factory farming

I have asked my vegetarian and vegan friends why they have chosen to stop eating meat.  More often than not, their answers have nothing to do with dietary issues.  Instead, they talk about the horrors of factory farming, and their choice to boycott an industry that mistreats animals and is destructive to the environment.

What is factory farming?  Why is it bad? Why should we care?

I decided to go on a quest for research.  I wanted to learn about factory farming, why it is used and how people can boycott it without becoming vegetarian.  It didn’t take many paragraphs of sleuthing before what I was reading was making me literally sick to my stomach.

The way animals in factory farms are raised, treated and killed is so horrendous I’m ashamed to say I’ll never know the extent of it because I can’t handle reading much about it.  And this is after reading pretty extensively about test-lab animals.  I didn’t think it could get any worse.

The defining characteristic of a factory farm is the existence of  an intense concentration of livestock, usually cows, pigs, turkeys, or chickens, for the purpose of producing as much meat, eggs, or milk as possible at the lowest cost.  Stressed from being over-crowded, physical restraints are used to control the animals from moving around too much, and this results in chaffing, scabbing and bruising.

The hen houses that produce most of the eggs you buy at a grocery store have thousands and thousands of pens, each holding multiple birds in a very confined space.  I bet when you’re shopping for eggs you aren’t thinking about that.  It’s because the industrial farming business doesn’t want you to.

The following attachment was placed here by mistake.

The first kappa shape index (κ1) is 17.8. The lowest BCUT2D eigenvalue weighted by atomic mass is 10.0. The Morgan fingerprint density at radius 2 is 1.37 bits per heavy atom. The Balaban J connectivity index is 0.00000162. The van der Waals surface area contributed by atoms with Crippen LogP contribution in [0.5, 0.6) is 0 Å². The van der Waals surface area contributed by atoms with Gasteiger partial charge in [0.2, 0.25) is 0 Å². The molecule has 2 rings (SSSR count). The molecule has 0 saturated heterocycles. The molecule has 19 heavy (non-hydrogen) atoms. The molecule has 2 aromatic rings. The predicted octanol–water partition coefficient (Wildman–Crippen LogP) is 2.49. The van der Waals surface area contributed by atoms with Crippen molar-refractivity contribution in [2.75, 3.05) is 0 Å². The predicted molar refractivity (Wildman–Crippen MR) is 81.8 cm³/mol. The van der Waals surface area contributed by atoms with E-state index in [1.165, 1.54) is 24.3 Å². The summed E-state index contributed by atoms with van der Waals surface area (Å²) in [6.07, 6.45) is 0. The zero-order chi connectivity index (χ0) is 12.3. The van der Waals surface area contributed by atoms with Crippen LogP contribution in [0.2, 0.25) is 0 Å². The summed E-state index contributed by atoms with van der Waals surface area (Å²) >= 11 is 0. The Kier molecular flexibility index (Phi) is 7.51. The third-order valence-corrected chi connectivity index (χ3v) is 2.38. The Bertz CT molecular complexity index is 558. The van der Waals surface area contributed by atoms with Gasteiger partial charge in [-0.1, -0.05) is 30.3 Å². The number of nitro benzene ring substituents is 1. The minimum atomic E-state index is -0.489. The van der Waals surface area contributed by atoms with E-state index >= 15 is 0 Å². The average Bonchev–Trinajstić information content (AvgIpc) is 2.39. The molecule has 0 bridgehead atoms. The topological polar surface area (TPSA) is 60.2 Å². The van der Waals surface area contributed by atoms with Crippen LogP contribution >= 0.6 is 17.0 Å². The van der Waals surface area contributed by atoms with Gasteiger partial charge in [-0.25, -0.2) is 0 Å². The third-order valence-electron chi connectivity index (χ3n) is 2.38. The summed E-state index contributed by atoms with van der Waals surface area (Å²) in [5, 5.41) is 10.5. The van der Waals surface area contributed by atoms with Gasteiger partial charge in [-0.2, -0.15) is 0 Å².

Our demand for lower meat prices has forced small local farmers out of business.  Large industrial farms operate because they’re able to lower their costs by over-cramming pens with animals, feeding them hormones to make them grow faster, and using cheaper, less humane practices to kill them.  This has become so common-place that people view organic, locally raised meats as being over-priced.

And the environmental impacts of industrialized farming are high.  There is an unsustainable pressure on land for production of high-protein/high-energy feed for these animals and pesticides and fertilizers are used for feed production.  We see pollution of soil, water and air from fertilizer and from manure.  A large percentage of global fresh water is used for animal production, including that used to irrigate feed crops.  Concentrating large numbers of animals in factory farms is a major contribution to global environmental degradation.

The attitude that animals are merely a commodity has led to institutionalized animal cruelty.  My vegetarian friends have chosen to boycott this by not eating meat.  I believe that a better strategy for those who would still enjoy the odd chicken or pork entree is to support local farms that raise and slaughter their animals humanely, and in a more environmentally-friendly manner.  Boycotting meat altogether is just allowing factory farms to grow more rapidly, because they’re able to put smaller farms out of business that much faster.  By eating locally-grown meats, your helping support farms that treat their animals properly, and you’re sending a message to the companies that don’t.

Here in Victoria you can buy locally-raised meat at the Rootceller, Country Grocer (look for the Vancouver Island Meats section) and at local butcher shops such as the one in Cook St. Village.  And yes, it’s more expensive than what you find styrofoam-packaged at Fairways.

Farming, no matter what kind, has an environmental impact.  We can greatly reduce this by eating less meat.  And the meat we do consume should come from local producers instead of factory farms.  Its easy to forget about, or be ignorant of the realities of factory farming.  I bet if each package of meat we bought contained the anguished life-story of the animal inside it, we’d be more inclined to spend a bit extra at a local butcher.

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